Thursday, February 23, 2017

WLRN: Mediocre local programming for a major U.S. city ... by gimleteye

(In the early 1990's I was instrumental in building public support for the expansion of WLRN into the Florida Keys. After moving to Miami in 1992, I also worked with WLRN local access television and hosted an environmental education series called 'Fragile Earth'. I came away from both experiences chastened about the lack of transparency in WRLN management and programming.)

In a letter to the editor of the The Miami Herald yesterday, Richard Brodsky of Coral Gables wrote, "The problem is that WLRN-FM is, at best, a mediocre broadcaster. Yes, it buys programming from NPR and other programming sources, and through its affiliation with the Miami Herald, there is local news and public affairs coverage. But we can go on the Internet to listen to hundreds of NPR program outlets that provide the same national programming, if not more."

That is the crux of the problem -- mediocrity in local news and public affairs coverage by an entity sitting on an astounding $14 million in unrestricted funds supervised by a board accountable only to itself.

Brodsky adds, "The size of this “net position” raises two important questions: How and why has a nonprofit corporation accumulated this huge treasury? Why is this money not being put to use in expanding and improving the news and public affairs programming?"

Excellent questions that probably will not be answered by Miami-Dade school board members or district school chief Alberto Carvalho for a variety of reasons pointing in one direction: lack of community leadership.

The Sun-Sentinel took a different approach in its recent OPED defending WLRN. It warns that funding from the Corporation for Public Broadcasting could be at risk, although what CPB ought to have been looking at all along is that pot of gold Friends of WLRN is sitting on.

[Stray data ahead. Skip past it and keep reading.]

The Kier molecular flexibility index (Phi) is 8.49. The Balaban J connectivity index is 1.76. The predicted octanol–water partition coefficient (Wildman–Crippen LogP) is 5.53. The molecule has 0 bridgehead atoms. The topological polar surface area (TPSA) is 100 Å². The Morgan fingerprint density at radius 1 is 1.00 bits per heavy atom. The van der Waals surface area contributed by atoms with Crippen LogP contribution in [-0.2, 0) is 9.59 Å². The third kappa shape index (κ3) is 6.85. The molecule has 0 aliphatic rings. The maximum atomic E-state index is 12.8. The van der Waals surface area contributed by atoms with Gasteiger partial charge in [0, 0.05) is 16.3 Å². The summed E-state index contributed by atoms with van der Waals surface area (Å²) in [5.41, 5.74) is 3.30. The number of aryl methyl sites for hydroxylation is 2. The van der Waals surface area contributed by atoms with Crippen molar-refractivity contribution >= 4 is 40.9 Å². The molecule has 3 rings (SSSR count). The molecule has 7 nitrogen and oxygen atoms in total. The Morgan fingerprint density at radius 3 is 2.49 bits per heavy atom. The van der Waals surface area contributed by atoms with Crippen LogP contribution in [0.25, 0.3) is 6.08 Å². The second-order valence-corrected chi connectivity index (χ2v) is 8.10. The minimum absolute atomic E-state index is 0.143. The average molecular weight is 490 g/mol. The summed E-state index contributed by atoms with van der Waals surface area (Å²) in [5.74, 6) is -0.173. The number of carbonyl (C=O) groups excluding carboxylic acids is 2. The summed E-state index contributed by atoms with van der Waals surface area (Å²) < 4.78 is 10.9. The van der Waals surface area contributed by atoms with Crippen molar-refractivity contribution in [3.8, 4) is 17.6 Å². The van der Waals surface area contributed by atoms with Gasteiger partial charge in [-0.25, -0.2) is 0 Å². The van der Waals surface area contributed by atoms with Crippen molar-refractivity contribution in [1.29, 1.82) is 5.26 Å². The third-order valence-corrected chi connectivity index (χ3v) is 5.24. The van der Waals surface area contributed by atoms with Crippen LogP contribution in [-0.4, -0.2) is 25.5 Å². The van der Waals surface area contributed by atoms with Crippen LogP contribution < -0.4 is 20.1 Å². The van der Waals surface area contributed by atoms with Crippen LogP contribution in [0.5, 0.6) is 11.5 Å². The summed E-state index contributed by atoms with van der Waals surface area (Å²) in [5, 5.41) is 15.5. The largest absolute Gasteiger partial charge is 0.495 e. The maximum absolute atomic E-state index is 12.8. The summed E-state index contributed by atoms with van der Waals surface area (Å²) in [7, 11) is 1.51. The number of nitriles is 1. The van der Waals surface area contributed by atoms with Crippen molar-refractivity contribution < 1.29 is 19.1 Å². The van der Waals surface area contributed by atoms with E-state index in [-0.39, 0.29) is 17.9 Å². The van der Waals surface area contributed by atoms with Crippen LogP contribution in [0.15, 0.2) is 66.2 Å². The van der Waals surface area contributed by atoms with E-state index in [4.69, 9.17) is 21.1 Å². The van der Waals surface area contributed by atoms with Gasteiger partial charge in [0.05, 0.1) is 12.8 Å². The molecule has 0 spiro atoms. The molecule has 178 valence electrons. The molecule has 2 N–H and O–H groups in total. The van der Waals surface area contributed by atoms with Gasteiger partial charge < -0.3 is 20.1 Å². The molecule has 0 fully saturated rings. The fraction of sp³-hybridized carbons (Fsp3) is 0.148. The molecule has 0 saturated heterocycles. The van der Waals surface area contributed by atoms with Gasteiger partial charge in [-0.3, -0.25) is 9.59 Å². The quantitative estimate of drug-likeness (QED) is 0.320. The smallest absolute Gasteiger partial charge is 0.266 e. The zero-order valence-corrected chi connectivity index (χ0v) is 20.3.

The Sun-Sentinel also comes to the defense of WLRN local reporting; a perspective with which I disagree. Public radio here falls far short of providing the diverse commentary and points of view that our region deserves. For example, for decades WLRN studiously avoided reporting on quality of life and regional environmental issues until relatively recently. Still, issues like local zoning, urban planning, government roles, and enforcement of pollution laws get very little coverage.

The Sun-Sentinel cautions Carvalho (who "risks outraging citizens who depend on public broadcasting -- especially local radio") dramatically overstates the case. "Does he not understand that trust can be lost overnight?" the Sentinel asks. Honestly, many listeners of WLRN lost that trust a long, long time ago.

Brodsky raises the option of "... a brand-new entity (a trust or other form of nonprofit ownership funded by listener contributions and foundations) ... that could (sic.) buy the station over time from the School Board and operate a first-class radio station (and, if appropriate, a TV station) focused on providing hard-hitting, in-depth local news and public affairs programming to complement NPR and other programming." The Sentinel also notes that other big-city school districts transferred their public radio and TV licenses to community foundations serving the public good.

I'm not sure that school district chief Carvalho wants to go in that direction, although it is certainly worth opening the question to public debate. In the debate over the future of WLRN there is a silver lining, but a more vigorous effort is required to find it than any of the principals care to make.

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